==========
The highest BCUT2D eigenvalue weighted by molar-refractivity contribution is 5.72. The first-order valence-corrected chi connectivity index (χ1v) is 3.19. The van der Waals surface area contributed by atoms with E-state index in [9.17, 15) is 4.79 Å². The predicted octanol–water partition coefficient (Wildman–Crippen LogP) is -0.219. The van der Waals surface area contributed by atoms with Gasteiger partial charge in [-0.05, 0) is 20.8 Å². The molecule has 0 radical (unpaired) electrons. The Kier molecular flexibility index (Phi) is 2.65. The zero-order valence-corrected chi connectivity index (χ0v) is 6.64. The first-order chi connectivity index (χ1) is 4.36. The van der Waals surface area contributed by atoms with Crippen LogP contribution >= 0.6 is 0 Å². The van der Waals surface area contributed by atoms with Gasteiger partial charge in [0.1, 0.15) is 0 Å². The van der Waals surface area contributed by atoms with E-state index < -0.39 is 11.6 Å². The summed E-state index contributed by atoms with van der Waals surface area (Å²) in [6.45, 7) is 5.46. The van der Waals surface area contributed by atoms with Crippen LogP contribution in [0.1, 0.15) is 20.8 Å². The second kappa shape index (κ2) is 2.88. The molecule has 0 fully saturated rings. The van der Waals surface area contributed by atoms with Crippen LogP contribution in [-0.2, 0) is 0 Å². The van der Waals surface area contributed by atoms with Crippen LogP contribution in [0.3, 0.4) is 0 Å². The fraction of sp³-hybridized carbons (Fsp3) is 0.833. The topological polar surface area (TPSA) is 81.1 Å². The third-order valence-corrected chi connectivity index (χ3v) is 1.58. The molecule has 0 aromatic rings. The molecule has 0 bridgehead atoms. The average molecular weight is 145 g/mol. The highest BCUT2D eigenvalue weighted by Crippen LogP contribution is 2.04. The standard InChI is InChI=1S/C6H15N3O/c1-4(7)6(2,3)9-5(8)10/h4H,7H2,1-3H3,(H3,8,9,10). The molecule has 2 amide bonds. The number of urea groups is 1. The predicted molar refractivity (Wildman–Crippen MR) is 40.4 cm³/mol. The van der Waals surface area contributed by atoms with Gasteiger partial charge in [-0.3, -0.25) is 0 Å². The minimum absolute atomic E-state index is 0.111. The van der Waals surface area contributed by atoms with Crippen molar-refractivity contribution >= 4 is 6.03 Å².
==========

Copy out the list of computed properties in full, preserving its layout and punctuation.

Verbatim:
The highest BCUT2D eigenvalue weighted by molar-refractivity contribution is 5.72. The first-order valence-corrected chi connectivity index (χ1v) is 3.19. The van der Waals surface area contributed by atoms with E-state index in [9.17, 15) is 4.79 Å². The predicted octanol–water partition coefficient (Wildman–Crippen LogP) is -0.219. The van der Waals surface area contributed by atoms with Gasteiger partial charge in [-0.05, 0) is 20.8 Å². The molecule has 0 radical (unpaired) electrons. The Kier molecular flexibility index (Phi) is 2.65. The zero-order valence-corrected chi connectivity index (χ0v) is 6.64. The first-order chi connectivity index (χ1) is 4.36. The van der Waals surface area contributed by atoms with Crippen LogP contribution >= 0.6 is 0 Å². The van der Waals surface area contributed by atoms with Gasteiger partial charge in [0.1, 0.15) is 0 Å². The van der Waals surface area contributed by atoms with E-state index < -0.39 is 11.6 Å². The summed E-state index contributed by atoms with van der Waals surface area (Å²) in [6.45, 7) is 5.46. The van der Waals surface area contributed by atoms with Crippen LogP contribution in [0.1, 0.15) is 20.8 Å². The second kappa shape index (κ2) is 2.88. The molecule has 0 fully saturated rings. The van der Waals surface area contributed by atoms with Crippen LogP contribution in [-0.2, 0) is 0 Å². The van der Waals surface area contributed by atoms with Crippen LogP contribution in [0.3, 0.4) is 0 Å². The fraction of sp³-hybridized carbons (Fsp3) is 0.833. The topological polar surface area (TPSA) is 81.1 Å². The third-order valence-corrected chi connectivity index (χ3v) is 1.58. The molecule has 0 aromatic rings. The molecule has 0 bridgehead atoms. The average molecular weight is 145 g/mol. The highest BCUT2D eigenvalue weighted by Crippen LogP contribution is 2.04. The standard InChI is InChI=1S/C6H15N3O/c1-4(7)6(2,3)9-5(8)10/h4H,7H2,1-3H3,(H3,8,9,10). The molecule has 2 amide bonds. The number of urea groups is 1. The predicted molar refractivity (Wildman–Crippen MR) is 40.4 cm³/mol. The van der Waals surface area contributed by atoms with Gasteiger partial charge in [-0.3, -0.25) is 0 Å². The minimum absolute atomic E-state index is 0.111. The van der Waals surface area contributed by atoms with Crippen molar-refractivity contribution >= 4 is 6.03 Å².